Another thing is, when you migrate Windows vCenter Server to the VCSA you will notice that vCenter Server with an external PSC will be converged to a vCenter Server with an embedded PSC at the same time that you’re upgrading. So now migration will take much less time.
vCenter Server Update Planner
Another new feature in vCenter Server 7 is Update Planner. So Update Planner provides native tooling to help with discovering, planning and upgrading successfully. It receive notifications when an upgrade or update is available in the vSphere Client. We are able to run “What-if” workflows to do pre-checks against our environment to see if we can take that update.
Another great feature is that Update Planner monitor VMware product interoperability against current vCenter Server version. So now we can see all compatible versions of our component registered with vCenter Server.
Cluster Image Management
Cluster Image is the new model for management of ESXi Lifecycle. This is all about consistency accross ESXi hosts within a cluster. Obviously there are some prerequisites like all ESXi hosts must be in version 7 and all hosts must have the same hardware type because we can now directly push firmware and drivers to hosts systems – manage of hosts firmware from within vSphere.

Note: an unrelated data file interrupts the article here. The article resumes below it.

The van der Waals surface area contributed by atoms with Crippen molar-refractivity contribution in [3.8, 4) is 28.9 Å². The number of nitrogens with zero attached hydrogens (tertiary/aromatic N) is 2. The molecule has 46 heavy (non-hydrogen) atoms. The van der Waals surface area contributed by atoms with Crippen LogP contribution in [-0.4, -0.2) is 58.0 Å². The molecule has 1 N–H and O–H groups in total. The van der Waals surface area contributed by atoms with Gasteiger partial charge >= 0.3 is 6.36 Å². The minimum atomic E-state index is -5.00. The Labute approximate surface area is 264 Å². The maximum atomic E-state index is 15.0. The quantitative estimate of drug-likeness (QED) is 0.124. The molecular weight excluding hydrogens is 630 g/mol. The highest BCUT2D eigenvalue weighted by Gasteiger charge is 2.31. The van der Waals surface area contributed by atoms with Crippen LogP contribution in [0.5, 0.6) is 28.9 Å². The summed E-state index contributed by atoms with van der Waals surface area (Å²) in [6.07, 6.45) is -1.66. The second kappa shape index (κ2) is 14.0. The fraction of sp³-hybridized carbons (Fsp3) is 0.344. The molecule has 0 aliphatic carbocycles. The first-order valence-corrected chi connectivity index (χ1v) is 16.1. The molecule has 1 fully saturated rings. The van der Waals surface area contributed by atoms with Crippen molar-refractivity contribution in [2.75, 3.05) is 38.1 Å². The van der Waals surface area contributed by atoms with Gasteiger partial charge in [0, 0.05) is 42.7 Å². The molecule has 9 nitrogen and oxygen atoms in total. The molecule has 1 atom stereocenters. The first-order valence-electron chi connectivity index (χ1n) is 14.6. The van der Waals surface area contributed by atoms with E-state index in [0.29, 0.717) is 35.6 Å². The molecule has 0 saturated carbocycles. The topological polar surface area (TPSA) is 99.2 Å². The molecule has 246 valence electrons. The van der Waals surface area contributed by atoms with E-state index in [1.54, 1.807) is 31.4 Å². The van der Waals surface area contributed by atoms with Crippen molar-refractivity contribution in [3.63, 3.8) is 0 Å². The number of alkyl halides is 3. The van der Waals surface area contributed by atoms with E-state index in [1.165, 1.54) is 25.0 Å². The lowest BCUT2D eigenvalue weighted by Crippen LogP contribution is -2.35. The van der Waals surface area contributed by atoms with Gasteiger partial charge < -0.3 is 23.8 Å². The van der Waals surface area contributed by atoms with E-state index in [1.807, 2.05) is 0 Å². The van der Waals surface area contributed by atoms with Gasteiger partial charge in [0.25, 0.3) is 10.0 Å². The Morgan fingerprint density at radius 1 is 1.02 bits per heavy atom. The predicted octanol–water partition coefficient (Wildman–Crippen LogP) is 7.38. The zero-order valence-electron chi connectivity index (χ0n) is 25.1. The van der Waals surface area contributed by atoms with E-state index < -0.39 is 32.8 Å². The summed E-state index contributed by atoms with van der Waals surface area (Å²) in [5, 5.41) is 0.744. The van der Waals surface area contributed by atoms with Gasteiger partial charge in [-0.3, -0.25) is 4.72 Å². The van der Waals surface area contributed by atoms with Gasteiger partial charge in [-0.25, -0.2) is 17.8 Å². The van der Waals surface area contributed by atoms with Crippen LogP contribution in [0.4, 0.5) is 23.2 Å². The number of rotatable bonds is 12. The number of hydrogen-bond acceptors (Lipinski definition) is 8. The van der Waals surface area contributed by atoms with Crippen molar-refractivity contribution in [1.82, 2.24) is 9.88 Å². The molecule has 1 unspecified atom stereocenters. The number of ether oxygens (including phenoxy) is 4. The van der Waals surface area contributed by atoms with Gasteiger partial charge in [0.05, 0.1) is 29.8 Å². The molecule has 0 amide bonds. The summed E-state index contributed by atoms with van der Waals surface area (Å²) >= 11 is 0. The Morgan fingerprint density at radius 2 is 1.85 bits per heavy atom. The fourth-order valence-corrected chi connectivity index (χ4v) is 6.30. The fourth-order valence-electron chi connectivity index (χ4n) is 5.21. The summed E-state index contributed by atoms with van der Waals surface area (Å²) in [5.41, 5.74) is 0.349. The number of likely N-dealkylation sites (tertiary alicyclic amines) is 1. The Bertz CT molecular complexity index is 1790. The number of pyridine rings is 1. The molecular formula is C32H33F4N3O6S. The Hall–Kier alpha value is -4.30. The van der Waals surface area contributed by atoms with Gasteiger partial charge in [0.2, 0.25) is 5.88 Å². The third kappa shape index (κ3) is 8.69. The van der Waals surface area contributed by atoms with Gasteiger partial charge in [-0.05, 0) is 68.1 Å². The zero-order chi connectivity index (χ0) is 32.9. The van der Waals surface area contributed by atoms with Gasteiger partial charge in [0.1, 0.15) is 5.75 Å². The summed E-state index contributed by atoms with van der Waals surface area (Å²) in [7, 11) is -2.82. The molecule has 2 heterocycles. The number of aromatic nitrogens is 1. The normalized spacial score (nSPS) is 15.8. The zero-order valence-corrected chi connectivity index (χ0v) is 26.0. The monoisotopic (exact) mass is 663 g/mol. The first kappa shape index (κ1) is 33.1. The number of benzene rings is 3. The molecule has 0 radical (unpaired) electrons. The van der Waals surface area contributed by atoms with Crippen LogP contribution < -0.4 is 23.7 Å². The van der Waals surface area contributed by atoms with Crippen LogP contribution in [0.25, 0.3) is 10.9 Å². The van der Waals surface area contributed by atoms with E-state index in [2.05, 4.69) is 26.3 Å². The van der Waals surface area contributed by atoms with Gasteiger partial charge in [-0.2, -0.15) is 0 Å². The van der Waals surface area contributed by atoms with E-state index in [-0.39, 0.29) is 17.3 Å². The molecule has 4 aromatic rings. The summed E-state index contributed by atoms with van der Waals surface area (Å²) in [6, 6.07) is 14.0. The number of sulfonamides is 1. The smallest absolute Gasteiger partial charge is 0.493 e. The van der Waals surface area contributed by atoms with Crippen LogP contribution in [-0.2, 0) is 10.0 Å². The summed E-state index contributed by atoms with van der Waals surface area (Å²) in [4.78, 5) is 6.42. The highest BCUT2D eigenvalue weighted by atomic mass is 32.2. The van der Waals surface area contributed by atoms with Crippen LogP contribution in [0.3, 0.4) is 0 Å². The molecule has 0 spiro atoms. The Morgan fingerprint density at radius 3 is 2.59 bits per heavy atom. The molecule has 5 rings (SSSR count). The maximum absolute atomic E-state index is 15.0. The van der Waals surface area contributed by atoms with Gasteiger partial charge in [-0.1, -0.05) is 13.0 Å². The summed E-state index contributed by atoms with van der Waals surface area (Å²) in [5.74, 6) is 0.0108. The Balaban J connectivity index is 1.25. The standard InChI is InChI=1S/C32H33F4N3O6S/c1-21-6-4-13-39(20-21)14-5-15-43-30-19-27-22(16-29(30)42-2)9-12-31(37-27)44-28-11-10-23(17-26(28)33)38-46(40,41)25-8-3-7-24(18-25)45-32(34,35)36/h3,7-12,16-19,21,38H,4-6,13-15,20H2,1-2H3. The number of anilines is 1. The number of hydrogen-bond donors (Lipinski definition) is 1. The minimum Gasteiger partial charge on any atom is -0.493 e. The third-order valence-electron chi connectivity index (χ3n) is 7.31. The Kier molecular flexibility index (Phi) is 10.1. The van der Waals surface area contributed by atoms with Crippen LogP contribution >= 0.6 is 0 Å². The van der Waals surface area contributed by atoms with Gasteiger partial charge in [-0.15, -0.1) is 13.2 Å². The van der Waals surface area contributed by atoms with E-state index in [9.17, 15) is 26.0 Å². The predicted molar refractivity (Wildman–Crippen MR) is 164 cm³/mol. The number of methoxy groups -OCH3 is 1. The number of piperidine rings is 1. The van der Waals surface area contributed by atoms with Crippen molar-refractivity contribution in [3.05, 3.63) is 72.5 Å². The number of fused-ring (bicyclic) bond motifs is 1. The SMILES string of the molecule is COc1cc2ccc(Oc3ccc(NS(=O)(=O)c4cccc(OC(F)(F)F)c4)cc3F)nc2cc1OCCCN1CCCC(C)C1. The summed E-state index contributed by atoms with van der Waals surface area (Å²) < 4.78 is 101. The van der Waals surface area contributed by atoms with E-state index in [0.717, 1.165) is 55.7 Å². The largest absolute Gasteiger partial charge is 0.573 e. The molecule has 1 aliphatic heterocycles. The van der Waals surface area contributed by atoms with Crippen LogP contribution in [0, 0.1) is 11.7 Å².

Distributed Resource Scheduler (DRS)
As you remember from previous version, original DRS is cluster centric. It runs every 5 min and uses cluster-wide standard deviation model.
In vSphere 7 an improved DRS is a workload centric. So now we care about the workload utilization instead of single ESXi host utilization. New DRS runs every 1 min and uses the VM DRS Score. As you can see on the screen below DRS Score is the metric that DRS now uses to migrate or balance for workload across the cluster. In UI we have buckets 0-20%, 20-40% etc. Lower bucket score not necessarily means a VM is not runnings properly. It’s about the execution efficiency of a VM.
DRS calculates VM DRS Score for a VM on ESXi hosts in a cluster. If another ESXi host can provide a lower score for the VM, DRS considers migration.
VM DRS Score is calculated using i.e.: CPU %RDY time, memory swap, CPU cache behavior etc.